These results indicated that ε-EMPDs play a key role in controlling the capacity of membrane-bound IgE to induce apoptosis in the context of a mature isotype-switched B cell. The phenotype described for each immunoreceptor was independent of the level of expression, because in all cases several clones showing different levels of expression behaved in the same manner (data not shown).
As the anti-Id Abs were obtained from mice or guinea pigs (immunized with appropriate DNA constructs), they could bind to the low-affinity FcγR, FcγRIIB1 (CD32), expressed by A20 cells. The possibility that such receptor was involved in the apoptotic activity was ruled out by different experiments: first, the rat mAb anti-CD16/CD32 clone 2.4G2, which blocks binding to FcγRII and FcγRIII (23), was unable to reduce the apoptotic activity of either mouse or guinea pig anti-Id sera (data not shown); second, transfectomas derived from the FcγR negative A20 variant (A20IIA1.6) expressing ΔEMPD immunoreceptors showed the same behavior as the wt A20 cells (data not shown); third, Fab derived form anti-Id guinea pig sera showed to be functional in inducing apoptosis only when cross-linked with a secondary goat anti-guinea pig serum, unable to bind the murine FcγR (Fig. 4⇑D). This result in addition demonstrates that binding of the Fab to the Id of the immunoreceptors was not sufficient to deliver the apoptotic signaling and that cross-linking was instead required.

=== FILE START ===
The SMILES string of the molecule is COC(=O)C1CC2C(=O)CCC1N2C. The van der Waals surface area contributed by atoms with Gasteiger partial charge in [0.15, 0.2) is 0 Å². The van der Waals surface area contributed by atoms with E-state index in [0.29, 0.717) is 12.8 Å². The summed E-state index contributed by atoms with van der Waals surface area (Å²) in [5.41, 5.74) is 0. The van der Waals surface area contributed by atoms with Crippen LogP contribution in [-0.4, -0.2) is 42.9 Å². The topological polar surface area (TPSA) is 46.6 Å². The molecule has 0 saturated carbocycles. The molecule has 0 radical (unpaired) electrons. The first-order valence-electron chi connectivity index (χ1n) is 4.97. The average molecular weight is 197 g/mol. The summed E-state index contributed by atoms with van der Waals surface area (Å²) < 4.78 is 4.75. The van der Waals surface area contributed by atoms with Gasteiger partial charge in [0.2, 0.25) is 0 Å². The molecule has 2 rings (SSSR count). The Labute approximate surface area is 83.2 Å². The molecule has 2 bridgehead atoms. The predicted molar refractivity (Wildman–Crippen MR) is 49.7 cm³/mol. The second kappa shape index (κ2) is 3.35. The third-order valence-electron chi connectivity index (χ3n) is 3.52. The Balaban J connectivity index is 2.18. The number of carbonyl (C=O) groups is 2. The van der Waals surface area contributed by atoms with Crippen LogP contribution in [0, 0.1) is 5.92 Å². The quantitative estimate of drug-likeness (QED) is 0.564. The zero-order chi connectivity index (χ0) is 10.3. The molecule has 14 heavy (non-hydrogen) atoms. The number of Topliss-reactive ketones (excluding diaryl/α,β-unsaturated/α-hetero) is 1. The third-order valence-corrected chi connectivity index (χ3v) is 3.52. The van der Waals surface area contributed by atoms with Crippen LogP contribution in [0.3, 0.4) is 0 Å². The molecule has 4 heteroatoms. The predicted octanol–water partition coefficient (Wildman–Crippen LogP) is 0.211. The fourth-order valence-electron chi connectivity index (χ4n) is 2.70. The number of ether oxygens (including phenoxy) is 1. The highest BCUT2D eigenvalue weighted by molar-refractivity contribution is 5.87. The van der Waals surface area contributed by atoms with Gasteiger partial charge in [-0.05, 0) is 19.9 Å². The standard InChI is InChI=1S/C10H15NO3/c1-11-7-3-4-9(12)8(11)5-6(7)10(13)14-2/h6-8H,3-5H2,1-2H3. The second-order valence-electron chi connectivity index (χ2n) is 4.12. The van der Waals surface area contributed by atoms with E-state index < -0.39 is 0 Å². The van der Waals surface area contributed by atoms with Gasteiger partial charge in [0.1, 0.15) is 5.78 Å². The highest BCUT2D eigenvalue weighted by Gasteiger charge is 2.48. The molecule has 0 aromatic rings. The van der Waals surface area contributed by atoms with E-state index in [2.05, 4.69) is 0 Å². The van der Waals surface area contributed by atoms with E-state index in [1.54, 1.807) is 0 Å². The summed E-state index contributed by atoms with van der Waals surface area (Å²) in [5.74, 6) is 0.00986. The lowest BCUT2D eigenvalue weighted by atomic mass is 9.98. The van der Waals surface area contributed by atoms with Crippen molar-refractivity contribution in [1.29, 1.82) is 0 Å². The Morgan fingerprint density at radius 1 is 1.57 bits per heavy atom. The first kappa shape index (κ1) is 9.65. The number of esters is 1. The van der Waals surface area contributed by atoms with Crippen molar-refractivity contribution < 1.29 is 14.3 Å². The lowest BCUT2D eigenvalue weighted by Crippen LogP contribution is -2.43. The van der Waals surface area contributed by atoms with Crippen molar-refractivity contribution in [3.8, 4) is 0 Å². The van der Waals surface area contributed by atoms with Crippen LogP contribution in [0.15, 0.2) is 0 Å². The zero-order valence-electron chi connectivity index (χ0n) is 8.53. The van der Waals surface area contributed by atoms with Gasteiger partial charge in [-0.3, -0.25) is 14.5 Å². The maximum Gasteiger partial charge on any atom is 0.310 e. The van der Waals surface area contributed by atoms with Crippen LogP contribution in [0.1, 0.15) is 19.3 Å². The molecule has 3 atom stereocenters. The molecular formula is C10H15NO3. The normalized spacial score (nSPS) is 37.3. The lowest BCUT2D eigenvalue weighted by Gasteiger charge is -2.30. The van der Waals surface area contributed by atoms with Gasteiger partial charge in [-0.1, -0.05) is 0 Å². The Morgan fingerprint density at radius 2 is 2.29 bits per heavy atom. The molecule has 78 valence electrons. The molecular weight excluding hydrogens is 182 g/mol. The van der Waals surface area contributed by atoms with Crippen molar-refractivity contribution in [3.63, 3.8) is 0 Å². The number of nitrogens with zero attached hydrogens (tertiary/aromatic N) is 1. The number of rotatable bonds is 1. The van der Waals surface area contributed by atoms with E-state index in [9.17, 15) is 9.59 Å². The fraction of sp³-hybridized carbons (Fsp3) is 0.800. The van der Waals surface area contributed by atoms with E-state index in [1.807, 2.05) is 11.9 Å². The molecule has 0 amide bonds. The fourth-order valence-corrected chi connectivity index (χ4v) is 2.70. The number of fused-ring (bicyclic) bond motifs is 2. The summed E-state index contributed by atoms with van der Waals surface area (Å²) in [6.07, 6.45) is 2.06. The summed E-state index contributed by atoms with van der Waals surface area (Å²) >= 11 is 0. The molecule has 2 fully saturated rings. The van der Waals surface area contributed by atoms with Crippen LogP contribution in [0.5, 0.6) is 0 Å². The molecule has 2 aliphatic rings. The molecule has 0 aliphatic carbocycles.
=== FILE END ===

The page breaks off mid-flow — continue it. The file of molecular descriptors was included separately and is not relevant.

Activation of ERK
Because activation of MAPK ERK has been described to be involved in apoptotic signaling in immature B lymphocytes originating from the BCR (24, 25), we looked into the ability of the ε-ΔEMPD receptors to deliver a signal transduction leading to ERK phosphorylation following engagement. In the two cell lines expressing the mIgE/ΔEMPD and the ε-mSIP/ΔEMPD, we analyzed the pattern of ERK1/2 phosphorylation induced following cross-linking of the endogenous murine IgG as well as of the transfected ε receptor. As shown in Fig. 5⇓A, the two ε-BCRs/ΔEMPD were able to induce ERK1/2 phosphorylation. However, in contrast to the endogenous murine IgG, which showed a peak of activity at ∼10 min and then decreased, both ε receptors showed a significant longer period (up to 60 min) of ERK1/2 activation.
Apoptotic signaling through IgM BCR in the immature WEHI-231 B cell line was reported to be inhibited by simultaneous engagement of CD40 (26). As shown in Fig. 5⇑B, partial rescue of apoptosis was also observed upon simultaneous cross-linking of the ε-ΔEMPD immunoreceptors and CD40. Interestingly, this activity was reflected as well in the modification of the kinetics of ERK phosphorylation, thus suggesting involvement of MAPKs.
Role of εCH4 domain